OKLAHOMA CITY - The rain is gone, but the effects are far reaching in many ways.

“With the amount of rain we have seen over the past month, it is important for consumers to be aware and ask questions before purchasing a used vehicle,” Attorney General Scott Pruitt said. “Unfortunately a few dishonest car dealers have found ways to cover up flood damage so that a potential buyer does not find out until after the purchase.”

Oklahoma was recently hit with wild weather including flash flooding that produced a lot of flooded and totaled vehicles.

"That car is supposed to be salvaged once it becomes a total loss,” consumer advocate attorney Kent McGuire said. “However that car can be sold to someone out of state, taken out of state, maybe to multiple states and retitled as a clean title vehicle."

It's called "washing" a title. Alabama and Louisiana are a couple of states that make it a little easier to retitle a car. A good place to start is Carfax.com. A clean title is blue in color, and red or orange means there is a problem.

"If there are changes in a short period of time with multiple states, walk away from it,” McGuire said.

Title searches are not foolproof, however. McGuire also recommends checking with the Department of Motor Vehicles and to take a good look at and smell of the car for yourself.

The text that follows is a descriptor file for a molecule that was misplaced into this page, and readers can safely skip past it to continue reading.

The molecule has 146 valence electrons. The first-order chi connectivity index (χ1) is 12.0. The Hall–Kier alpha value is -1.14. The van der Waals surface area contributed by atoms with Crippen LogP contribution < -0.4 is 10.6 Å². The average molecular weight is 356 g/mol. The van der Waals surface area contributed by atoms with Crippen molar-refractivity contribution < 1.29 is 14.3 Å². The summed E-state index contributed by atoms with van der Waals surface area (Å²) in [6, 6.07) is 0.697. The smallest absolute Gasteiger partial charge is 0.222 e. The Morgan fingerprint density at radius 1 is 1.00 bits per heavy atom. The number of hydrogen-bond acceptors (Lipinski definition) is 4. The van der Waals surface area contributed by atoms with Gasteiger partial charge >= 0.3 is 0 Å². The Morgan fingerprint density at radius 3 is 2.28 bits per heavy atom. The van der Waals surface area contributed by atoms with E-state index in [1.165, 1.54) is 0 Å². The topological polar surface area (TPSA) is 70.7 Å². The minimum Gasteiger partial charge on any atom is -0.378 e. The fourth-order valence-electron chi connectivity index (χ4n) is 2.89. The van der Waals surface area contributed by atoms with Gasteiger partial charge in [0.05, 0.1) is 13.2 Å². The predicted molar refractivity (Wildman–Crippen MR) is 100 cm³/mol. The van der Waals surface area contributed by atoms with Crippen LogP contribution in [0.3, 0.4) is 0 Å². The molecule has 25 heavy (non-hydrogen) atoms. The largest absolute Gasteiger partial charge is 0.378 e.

When a car drives through water, several problems can occur.

"It can get into the seals of the doors,” Brad Thompson of Edmond Hyundai said.

It can also flood the interior.

"There are a lot of electrical components that are underneath carpets, and then it can also short them out,” Thompson said.

Water does not have to reach above the bumper to cause problems under the hood.

"You're talking about air filters. They get clogged up. Distributors get wet, and when distributors get wet the car dies,” Thompson said.

Red flags to look for include water marks, mildew odor, replaced carpet, condensation on the windows and rust near the VIN number or underneath the car.

Additional tips for car buyers to protect themselves from purchasing a flood-damaged car include:

  • Shop at a reputable dealership.
  • Ask the dealer about the car's history and the location of its previous owners.
  • Look under the hood for signs of rust.
  • Have the car inspected by a trusted licensed mechanic before making a purchase.

To report a vehicle to the Attorney General, call (405) 521-2029 or file a complaint online.